Alec Baldwin was told prop gun was safe before fatal shooting, affidavit says

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Alec Baldwin didn't know the prop gun that he fired was loaded with live ammunition and neither did the assistant director who handed it to him before the fatal shooting of a cinematographer on a New Mexico film set Thursday, a search warrant document says.

The assistant director yelled "cold gun" before the shooting that killed Halyna Hutchins, 42, and wounded director Joel Souza on the set of "Rust" at Bonanza Creek Ranch, according to an affidavit filed in a Santa Fe court.

The term "cold gun" is intended to indicate that the weapon did not have any live rounds, according to the document obtained by NBC affiliate KOB of Albuquerque and other news outlets.

Image: Alec Baldwin fires prop gun on movie set, killing cinematographer (Adria Malcolm / Reuters)
Image: Alec Baldwin fires prop gun on movie set, killing cinematographer (Adria Malcolm / Reuters)

The assistant director did not know live rounds were in the prop gun, the Santa Fe County sheriff's detective wrote in the court document. It was one of three prop guns on a cart that had been set up by an armorer, it said.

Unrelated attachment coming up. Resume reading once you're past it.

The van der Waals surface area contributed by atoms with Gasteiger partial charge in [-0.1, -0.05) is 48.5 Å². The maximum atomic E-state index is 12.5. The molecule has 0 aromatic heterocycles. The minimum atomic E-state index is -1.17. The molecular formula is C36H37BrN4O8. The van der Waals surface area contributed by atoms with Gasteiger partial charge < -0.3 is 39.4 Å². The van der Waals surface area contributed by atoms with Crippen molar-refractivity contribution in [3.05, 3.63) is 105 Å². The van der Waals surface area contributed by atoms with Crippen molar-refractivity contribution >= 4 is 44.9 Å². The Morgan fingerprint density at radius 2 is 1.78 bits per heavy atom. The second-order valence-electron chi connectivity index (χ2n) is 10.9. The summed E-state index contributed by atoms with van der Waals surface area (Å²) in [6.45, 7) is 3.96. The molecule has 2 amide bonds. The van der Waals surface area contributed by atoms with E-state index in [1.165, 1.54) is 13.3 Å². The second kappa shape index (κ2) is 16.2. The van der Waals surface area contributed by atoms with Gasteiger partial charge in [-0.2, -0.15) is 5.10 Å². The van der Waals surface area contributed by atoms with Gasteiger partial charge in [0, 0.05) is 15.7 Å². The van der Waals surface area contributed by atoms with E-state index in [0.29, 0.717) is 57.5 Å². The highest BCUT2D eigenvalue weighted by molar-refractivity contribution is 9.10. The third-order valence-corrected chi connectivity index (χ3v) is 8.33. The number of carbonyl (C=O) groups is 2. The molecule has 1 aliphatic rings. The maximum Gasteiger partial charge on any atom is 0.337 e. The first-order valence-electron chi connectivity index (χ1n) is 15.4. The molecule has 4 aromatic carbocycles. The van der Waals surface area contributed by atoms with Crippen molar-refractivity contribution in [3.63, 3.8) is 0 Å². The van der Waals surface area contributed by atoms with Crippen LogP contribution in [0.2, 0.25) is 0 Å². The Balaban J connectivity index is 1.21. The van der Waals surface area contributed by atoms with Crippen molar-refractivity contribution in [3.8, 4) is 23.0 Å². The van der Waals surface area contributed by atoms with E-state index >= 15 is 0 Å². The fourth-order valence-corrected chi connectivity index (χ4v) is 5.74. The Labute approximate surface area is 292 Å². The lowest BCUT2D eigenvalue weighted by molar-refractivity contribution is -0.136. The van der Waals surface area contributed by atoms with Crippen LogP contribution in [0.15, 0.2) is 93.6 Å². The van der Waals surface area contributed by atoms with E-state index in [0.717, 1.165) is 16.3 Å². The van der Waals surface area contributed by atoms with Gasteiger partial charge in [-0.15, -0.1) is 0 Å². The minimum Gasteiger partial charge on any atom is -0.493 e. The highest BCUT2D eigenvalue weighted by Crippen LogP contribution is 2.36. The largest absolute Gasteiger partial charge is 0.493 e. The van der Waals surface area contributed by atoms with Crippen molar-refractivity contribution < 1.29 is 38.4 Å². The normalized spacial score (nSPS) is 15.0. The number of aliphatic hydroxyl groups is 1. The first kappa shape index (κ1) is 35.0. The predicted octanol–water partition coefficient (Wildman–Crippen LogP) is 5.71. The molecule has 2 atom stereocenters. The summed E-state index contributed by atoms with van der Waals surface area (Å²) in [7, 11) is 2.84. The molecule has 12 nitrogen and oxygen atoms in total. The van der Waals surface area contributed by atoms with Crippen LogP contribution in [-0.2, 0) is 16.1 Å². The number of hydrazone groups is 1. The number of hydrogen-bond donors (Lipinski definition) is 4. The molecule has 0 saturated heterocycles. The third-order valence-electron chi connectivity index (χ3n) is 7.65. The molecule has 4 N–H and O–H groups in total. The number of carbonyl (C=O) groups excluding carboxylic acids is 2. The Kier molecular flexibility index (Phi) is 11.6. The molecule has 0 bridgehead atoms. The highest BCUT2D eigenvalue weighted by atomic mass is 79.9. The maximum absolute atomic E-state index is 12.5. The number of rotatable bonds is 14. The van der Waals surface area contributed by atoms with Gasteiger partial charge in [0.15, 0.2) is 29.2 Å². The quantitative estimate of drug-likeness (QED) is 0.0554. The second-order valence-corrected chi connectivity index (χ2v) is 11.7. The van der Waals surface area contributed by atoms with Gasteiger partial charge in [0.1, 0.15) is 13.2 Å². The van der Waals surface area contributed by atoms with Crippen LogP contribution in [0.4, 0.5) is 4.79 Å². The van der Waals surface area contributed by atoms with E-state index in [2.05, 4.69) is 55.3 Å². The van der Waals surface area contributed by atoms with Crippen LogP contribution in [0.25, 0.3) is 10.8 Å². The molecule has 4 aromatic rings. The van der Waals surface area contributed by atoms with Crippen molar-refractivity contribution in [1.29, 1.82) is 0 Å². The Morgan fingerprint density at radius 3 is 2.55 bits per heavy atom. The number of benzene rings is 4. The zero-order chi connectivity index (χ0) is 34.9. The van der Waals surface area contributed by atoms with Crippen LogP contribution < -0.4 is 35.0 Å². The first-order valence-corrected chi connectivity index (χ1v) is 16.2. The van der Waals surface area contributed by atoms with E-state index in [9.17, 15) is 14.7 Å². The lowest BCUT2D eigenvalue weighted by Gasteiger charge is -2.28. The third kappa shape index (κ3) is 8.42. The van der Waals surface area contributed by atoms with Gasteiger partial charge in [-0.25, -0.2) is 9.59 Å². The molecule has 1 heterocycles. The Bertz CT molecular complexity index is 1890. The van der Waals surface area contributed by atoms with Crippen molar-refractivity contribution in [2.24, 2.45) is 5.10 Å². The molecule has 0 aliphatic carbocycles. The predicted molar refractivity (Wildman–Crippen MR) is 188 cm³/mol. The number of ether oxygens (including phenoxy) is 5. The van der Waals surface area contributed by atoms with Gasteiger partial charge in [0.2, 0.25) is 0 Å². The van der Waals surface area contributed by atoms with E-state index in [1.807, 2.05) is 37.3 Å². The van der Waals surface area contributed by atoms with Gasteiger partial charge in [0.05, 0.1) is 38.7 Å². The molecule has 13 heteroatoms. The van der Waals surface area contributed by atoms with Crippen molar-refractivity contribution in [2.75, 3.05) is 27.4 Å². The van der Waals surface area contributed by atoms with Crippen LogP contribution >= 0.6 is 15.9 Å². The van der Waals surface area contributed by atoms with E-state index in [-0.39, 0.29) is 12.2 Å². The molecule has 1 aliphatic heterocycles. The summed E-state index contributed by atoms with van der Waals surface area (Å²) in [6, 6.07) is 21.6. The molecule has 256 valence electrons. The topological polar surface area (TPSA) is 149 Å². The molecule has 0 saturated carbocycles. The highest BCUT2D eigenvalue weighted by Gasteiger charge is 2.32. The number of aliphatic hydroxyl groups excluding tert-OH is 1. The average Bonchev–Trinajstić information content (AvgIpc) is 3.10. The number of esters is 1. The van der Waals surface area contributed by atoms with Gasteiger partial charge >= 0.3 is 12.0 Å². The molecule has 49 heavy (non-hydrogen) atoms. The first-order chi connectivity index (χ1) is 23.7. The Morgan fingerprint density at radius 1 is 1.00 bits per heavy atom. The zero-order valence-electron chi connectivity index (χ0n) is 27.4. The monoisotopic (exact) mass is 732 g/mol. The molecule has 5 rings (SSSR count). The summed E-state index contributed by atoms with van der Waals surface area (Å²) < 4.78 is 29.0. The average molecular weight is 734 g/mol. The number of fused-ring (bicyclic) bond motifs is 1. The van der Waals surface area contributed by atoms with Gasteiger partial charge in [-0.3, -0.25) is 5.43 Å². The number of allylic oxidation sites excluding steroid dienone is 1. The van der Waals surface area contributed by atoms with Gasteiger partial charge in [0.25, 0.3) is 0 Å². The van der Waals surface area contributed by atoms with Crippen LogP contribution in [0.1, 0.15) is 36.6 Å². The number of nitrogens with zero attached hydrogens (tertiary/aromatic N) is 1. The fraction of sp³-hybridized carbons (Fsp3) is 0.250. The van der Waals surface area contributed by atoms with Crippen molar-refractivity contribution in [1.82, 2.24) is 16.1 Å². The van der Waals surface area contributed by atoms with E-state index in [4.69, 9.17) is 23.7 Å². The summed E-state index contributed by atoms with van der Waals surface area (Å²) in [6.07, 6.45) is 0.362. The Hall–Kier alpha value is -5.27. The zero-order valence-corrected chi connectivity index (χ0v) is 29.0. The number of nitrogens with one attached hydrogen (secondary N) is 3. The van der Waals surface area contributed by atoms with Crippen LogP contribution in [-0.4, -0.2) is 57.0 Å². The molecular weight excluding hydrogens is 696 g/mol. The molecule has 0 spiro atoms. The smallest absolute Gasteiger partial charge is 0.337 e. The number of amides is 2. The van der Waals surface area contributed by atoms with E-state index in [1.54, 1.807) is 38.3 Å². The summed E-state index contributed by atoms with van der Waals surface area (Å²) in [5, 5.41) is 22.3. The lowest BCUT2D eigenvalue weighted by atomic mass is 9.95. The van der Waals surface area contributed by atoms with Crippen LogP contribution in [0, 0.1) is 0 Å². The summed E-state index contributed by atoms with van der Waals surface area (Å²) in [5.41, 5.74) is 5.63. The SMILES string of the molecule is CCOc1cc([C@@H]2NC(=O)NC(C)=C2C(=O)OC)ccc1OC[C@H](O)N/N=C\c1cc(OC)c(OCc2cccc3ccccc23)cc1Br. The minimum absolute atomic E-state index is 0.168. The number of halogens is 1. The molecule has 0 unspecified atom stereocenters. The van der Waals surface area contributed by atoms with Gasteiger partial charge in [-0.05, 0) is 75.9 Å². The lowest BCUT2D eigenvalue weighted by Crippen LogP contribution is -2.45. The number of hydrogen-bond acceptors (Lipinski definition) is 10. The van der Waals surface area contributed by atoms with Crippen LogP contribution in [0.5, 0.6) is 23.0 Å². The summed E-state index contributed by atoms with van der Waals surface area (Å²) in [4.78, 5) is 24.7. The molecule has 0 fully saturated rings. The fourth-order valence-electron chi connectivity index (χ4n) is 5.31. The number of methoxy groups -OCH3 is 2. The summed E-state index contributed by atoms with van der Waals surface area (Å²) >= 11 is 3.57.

The assistant director did not immediately respond to a request for comment Friday, nor did the armorer.

Related: Alec Baldwin said Friday that his "heart is broken" and he is cooperating with law enforcement after authorities said he fired a prop gun on the set of "Rust."

Baldwin, 63, on Friday said that he was heartbroken and fully cooperating in the investigation.

"There are no words to convey my shock and sadness regarding the tragic accident that took the life of Halyna Hutchins, a wife, mother and deeply admired colleague of ours," Baldwin tweeted.

No charges have been filed in the case.

The search warrant document was filed as authorities sought to gather video, photos, firearms, clothing and other evidence. First Judicial District Attorney Mary Carmack-Altwies said Friday the case is still in its preliminary state of investigation.

Audio released Friday from a 911 call shows someone reported that two people had been shot by a prop gun on the set.

"We were rehearsing, and it went off and I ran out. We all ran out," the caller says. "They were doubled over — the AD and the camerawoman, and the director."

Hutchins was flown by helicopter to University of New Mexico Hospital, where she was pronounced dead. Souza was taken by ambulance to a hospital and has since been released.

The search warrant document says that Hutchins was shot in the chest and Souza, who was struck in the shoulder, was behind her.

The on-set shooting has prompted at least one other production to end the use of weapons that could potentially carry live ammunition.

The showrunner of the ABC police drama "The Rookie" said it will no longer use "live" weapons— instead using airsoft guns and adding the muzzle flashes with computers later. Airsoft guns fire plastic pellets.

"Any risk is too much risk," showrunner Alexi Hawley wrote in a memo to staff, the contents of which were confirmed by network representatives.

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